A few weeks ago, I had the pleasure of attending Blueprint Health’s inaugural demo day here in New York. For the unititiated, Blueprint is an accelerator and member of the Techstars network specifically focused on healthcare startups. Mat and Brad are great guys and really invested in the success of Blueprint and the companies they mentor. Healthcare startups outside of the quantified self movement haven’t really been in the limelight (as far as I can tell) so I was blown away away when I got to the Blueprint offices and was greeted by a packed house and tons of investors that traditionally focus on the consumer internet space.
I have a feeling we’re only seeing the beginning of innovation within healthcare. There’s an incredible amount of opportunity in this space and I hope that the entrepreneurs who face this tough road are courageous enough to keep trudging along even in spite of the fact that it’s a difficult space to work in. The long sales cycles, physician adoption challenges and a host of other things are enough to frustrate someone who expects the pace of innovation in healthcare to mirror that of consumer web services. In a world where super fast $1B sorts of outsized returns dominate headlines (oh hey Instagram!), it’s understandably a tough thing to stay focused on a business that might be a “grind" over the long haul. In light of this recent news about Instagram, I’ve been thinking a lot about how the current consumer internet landscape can relate to other verticals (in addition to the impact it will have on them).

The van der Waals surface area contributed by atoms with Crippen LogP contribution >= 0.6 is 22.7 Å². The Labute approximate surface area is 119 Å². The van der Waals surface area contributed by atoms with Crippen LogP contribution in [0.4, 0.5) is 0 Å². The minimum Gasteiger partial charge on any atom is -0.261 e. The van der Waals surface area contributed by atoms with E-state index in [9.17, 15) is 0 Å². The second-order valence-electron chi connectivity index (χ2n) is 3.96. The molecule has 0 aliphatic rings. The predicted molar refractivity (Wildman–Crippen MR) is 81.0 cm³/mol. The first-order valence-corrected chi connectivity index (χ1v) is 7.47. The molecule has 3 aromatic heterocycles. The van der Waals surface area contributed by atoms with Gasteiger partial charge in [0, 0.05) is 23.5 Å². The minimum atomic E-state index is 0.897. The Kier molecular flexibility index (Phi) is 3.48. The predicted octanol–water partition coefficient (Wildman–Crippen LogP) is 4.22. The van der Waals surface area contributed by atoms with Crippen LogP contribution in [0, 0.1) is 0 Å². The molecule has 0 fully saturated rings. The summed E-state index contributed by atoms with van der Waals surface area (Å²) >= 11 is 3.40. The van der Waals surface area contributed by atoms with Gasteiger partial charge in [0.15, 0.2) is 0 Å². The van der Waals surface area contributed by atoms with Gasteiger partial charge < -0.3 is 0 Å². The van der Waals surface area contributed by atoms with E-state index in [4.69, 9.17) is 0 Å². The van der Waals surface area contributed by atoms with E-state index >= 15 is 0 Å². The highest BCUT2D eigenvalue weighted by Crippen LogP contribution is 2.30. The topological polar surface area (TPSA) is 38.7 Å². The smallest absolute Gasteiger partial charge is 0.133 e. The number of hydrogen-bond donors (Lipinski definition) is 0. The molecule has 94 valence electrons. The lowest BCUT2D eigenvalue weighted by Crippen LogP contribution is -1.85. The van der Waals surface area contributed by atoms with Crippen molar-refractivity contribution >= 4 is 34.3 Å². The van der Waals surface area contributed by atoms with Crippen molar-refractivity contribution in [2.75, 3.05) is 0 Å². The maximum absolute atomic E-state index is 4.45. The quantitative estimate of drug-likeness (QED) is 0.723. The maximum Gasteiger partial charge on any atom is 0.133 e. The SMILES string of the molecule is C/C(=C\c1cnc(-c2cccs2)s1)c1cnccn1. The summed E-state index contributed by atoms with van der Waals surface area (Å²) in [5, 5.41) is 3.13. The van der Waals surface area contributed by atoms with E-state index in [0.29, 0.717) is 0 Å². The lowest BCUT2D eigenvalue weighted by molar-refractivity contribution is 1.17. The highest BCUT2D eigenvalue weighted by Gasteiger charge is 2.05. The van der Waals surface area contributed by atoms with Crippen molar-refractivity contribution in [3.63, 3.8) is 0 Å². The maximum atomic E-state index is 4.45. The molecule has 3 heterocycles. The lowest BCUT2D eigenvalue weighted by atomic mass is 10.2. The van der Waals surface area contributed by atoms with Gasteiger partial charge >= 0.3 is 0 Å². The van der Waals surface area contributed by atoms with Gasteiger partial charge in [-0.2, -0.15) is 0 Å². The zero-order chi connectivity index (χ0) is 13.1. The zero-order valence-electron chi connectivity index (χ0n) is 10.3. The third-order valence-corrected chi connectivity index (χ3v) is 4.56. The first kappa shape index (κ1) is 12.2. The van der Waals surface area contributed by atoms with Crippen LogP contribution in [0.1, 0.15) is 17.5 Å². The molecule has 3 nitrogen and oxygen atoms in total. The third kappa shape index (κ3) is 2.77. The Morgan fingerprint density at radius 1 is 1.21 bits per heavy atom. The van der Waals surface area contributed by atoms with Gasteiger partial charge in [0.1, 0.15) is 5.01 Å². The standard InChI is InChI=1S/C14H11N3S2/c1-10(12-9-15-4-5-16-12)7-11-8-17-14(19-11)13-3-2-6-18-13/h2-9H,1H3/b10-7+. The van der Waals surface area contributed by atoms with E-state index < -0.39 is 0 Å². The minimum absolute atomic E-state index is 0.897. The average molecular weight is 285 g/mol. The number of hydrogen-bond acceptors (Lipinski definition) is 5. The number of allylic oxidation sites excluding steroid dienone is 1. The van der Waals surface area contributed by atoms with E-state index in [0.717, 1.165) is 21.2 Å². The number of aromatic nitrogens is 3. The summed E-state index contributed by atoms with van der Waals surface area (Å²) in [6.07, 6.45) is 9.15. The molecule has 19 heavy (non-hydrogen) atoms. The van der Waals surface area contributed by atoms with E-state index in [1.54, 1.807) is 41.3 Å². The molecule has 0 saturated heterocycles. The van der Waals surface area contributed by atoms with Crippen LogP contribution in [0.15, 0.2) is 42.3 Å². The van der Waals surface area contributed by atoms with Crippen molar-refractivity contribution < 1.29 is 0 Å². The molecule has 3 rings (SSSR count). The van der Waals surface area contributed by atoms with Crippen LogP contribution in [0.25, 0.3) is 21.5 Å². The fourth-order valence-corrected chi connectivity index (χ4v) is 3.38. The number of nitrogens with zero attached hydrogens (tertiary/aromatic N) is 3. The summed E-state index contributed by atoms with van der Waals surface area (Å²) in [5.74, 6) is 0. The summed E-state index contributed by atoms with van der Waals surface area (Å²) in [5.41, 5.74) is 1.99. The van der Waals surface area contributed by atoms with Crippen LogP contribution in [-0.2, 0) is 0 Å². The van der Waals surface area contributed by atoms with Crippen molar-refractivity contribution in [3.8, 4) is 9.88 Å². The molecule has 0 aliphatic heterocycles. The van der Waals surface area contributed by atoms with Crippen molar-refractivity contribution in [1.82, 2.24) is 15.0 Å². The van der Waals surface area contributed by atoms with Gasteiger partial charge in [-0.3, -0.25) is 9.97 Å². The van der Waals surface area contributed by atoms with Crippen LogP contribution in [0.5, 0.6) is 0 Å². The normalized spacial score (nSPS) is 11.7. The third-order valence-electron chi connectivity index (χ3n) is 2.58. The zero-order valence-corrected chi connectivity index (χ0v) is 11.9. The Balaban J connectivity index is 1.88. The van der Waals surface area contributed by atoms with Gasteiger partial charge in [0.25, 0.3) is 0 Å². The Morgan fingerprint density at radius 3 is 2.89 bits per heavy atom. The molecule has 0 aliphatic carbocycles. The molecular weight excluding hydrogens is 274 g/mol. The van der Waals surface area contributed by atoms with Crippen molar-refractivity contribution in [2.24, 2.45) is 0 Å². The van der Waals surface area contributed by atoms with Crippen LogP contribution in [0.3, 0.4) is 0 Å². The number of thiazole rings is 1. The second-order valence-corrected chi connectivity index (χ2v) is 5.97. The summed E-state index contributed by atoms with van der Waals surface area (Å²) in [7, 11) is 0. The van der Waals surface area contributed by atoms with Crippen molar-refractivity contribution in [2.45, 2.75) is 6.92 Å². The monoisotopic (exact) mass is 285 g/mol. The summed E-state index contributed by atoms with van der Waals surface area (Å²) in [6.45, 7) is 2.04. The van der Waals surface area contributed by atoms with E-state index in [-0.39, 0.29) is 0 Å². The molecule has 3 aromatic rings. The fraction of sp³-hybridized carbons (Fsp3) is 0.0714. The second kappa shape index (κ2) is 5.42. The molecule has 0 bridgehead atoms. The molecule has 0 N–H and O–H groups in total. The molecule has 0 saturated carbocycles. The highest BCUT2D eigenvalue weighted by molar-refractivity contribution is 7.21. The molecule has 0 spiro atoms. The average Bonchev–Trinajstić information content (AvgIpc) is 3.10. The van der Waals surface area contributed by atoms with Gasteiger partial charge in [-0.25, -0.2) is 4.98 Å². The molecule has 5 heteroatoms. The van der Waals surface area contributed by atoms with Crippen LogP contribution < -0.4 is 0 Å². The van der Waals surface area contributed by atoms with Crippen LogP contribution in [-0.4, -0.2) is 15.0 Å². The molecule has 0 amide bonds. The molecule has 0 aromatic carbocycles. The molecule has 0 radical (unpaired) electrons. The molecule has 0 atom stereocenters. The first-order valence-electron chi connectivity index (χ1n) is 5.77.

Dennis Crowley worked on Dodgeball and has been thinking about location for most of his career - he started thinking about this problem a while ago but it has only been recently (in the past few years) that he and his team have been able to really bring their solution to the masses. This example is one that is relevant to healthcare, I think. I hope we’ll see more young entrepreneurs take a crack at problems in healthcare and even if their first companies fail, they’ll keep working on effecting change in the space. These are the entreprneuers I want to work with and I’m really excited that others like Brad and Mat at Blueprint Health have committed to working with them over the long haul as well.
Because of the nature of incumbents, regulation and other factors, it’s unclear whether or not we’ll see a Google or Facebook sized exit in the heathcare IT world. However, I am hopeful that we’ll see a a number of companies have a big impact, help cut a ton of waste and save millions of lives in the process. I hope that there are a bunch of entrepreneurs willing to “go for it" and endure the pain of the process in the hopes of changing the industry. And I hope that there are also investors out there who are willing to weather the storm and back the entrepreneurs who may be a bit idealistic now but who have the fresh perspective necessary to succeed in the face of the challenges we face in the long term. Their first idea may not be a huge hit, but the next few very well might.
PS - I realize it might seem hypocritical that I’m writing this post as someone working for a consumer Internet company. While that is a fair point, I’m still involved in healthcare on a number of fronts and I strongly believe that experience in a consumer oriented internet company coupled with my healthcare background can actually help me provide perspective in healthcare that is unique (hence this blog post). Right now, though, my skill set is best served with the greatest team in NYC building an awesome product that I love. :)